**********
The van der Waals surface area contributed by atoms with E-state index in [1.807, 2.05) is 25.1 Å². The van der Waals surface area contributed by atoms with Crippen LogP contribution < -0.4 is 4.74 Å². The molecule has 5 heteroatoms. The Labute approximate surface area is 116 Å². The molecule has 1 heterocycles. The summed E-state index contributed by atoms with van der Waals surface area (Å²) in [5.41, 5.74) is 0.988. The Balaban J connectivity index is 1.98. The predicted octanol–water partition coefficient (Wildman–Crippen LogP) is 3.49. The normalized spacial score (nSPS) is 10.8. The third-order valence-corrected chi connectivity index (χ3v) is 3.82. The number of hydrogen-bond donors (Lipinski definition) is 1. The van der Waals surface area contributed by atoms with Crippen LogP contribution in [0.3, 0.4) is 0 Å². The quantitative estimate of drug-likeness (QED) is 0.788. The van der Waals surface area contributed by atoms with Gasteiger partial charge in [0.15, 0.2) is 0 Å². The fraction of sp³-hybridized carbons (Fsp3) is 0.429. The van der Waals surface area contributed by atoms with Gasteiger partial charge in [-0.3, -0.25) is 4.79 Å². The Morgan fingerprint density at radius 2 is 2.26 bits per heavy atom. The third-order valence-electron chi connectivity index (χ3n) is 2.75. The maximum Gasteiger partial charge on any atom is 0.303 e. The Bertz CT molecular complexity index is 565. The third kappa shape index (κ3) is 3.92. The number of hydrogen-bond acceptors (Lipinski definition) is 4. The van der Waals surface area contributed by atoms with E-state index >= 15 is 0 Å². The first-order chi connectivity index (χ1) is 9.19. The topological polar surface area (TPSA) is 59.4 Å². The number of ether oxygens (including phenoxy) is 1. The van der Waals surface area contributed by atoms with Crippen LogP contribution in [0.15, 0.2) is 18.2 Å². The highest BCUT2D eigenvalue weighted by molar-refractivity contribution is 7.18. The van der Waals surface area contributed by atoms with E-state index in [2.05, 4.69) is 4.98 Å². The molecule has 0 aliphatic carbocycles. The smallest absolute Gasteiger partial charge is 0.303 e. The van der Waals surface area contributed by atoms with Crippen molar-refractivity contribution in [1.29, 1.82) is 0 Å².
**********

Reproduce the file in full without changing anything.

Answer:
The van der Waals surface area contributed by atoms with E-state index in [1.807, 2.05) is 25.1 Å². The van der Waals surface area contributed by atoms with Crippen LogP contribution < -0.4 is 4.74 Å². The molecule has 5 heteroatoms. The Labute approximate surface area is 116 Å². The molecule has 1 heterocycles. The summed E-state index contributed by atoms with van der Waals surface area (Å²) in [5.41, 5.74) is 0.988. The Balaban J connectivity index is 1.98. The predicted octanol–water partition coefficient (Wildman–Crippen LogP) is 3.49. The normalized spacial score (nSPS) is 10.8. The third-order valence-corrected chi connectivity index (χ3v) is 3.82. The number of hydrogen-bond donors (Lipinski definition) is 1. The van der Waals surface area contributed by atoms with Crippen LogP contribution in [0.3, 0.4) is 0 Å². The quantitative estimate of drug-likeness (QED) is 0.788. The van der Waals surface area contributed by atoms with Gasteiger partial charge in [0.15, 0.2) is 0 Å². The fraction of sp³-hybridized carbons (Fsp3) is 0.429. The van der Waals surface area contributed by atoms with Gasteiger partial charge in [-0.3, -0.25) is 4.79 Å². The Morgan fingerprint density at radius 2 is 2.26 bits per heavy atom. The third-order valence-electron chi connectivity index (χ3n) is 2.75. The maximum Gasteiger partial charge on any atom is 0.303 e. The Bertz CT molecular complexity index is 565. The third kappa shape index (κ3) is 3.92. The number of hydrogen-bond acceptors (Lipinski definition) is 4. The van der Waals surface area contributed by atoms with E-state index >= 15 is 0 Å². The first-order chi connectivity index (χ1) is 9.19. The topological polar surface area (TPSA) is 59.4 Å². The number of ether oxygens (including phenoxy) is 1. The van der Waals surface area contributed by atoms with Crippen LogP contribution in [0.15, 0.2) is 18.2 Å². The highest BCUT2D eigenvalue weighted by molar-refractivity contribution is 7.18. The van der Waals surface area contributed by atoms with E-state index in [2.05, 4.69) is 4.98 Å². The molecule has 0 aliphatic carbocycles. The smallest absolute Gasteiger partial charge is 0.303 e. The van der Waals surface area contributed by atoms with Crippen molar-refractivity contribution in [1.29, 1.82) is 0 Å².